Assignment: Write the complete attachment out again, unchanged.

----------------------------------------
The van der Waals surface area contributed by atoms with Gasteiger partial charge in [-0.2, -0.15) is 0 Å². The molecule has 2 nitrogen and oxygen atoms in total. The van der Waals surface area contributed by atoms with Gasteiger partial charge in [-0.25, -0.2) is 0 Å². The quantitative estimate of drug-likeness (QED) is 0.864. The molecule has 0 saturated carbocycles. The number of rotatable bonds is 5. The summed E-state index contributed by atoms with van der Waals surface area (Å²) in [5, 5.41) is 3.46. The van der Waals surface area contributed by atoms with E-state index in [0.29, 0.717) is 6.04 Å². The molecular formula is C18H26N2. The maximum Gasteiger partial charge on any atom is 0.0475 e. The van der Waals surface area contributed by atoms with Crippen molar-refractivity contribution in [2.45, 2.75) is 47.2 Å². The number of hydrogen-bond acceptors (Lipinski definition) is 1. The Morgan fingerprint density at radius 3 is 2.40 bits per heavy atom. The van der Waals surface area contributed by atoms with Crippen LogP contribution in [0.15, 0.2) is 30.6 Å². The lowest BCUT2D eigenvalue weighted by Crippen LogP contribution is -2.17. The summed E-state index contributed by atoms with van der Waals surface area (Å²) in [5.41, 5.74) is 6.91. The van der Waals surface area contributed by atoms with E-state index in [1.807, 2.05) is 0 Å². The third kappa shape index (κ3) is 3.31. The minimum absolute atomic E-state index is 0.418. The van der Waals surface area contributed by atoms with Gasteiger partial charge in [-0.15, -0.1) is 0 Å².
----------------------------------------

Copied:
The van der Waals surface area contributed by atoms with Gasteiger partial charge in [-0.2, -0.15) is 0 Å². The molecule has 2 nitrogen and oxygen atoms in total. The van der Waals surface area contributed by atoms with Gasteiger partial charge in [-0.25, -0.2) is 0 Å². The quantitative estimate of drug-likeness (QED) is 0.864. The molecule has 0 saturated carbocycles. The number of rotatable bonds is 5. The summed E-state index contributed by atoms with van der Waals surface area (Å²) in [5, 5.41) is 3.46. The van der Waals surface area contributed by atoms with E-state index in [0.29, 0.717) is 6.04 Å². The molecular formula is C18H26N2. The maximum Gasteiger partial charge on any atom is 0.0475 e. The van der Waals surface area contributed by atoms with Crippen molar-refractivity contribution in [2.45, 2.75) is 47.2 Å². The number of hydrogen-bond acceptors (Lipinski definition) is 1. The Morgan fingerprint density at radius 3 is 2.40 bits per heavy atom. The van der Waals surface area contributed by atoms with Crippen LogP contribution in [0.15, 0.2) is 30.6 Å². The lowest BCUT2D eigenvalue weighted by Crippen LogP contribution is -2.17. The summed E-state index contributed by atoms with van der Waals surface area (Å²) in [5.41, 5.74) is 6.91. The van der Waals surface area contributed by atoms with E-state index in [1.807, 2.05) is 0 Å². The third kappa shape index (κ3) is 3.31. The minimum absolute atomic E-state index is 0.418. The van der Waals surface area contributed by atoms with Gasteiger partial charge in [-0.15, -0.1) is 0 Å².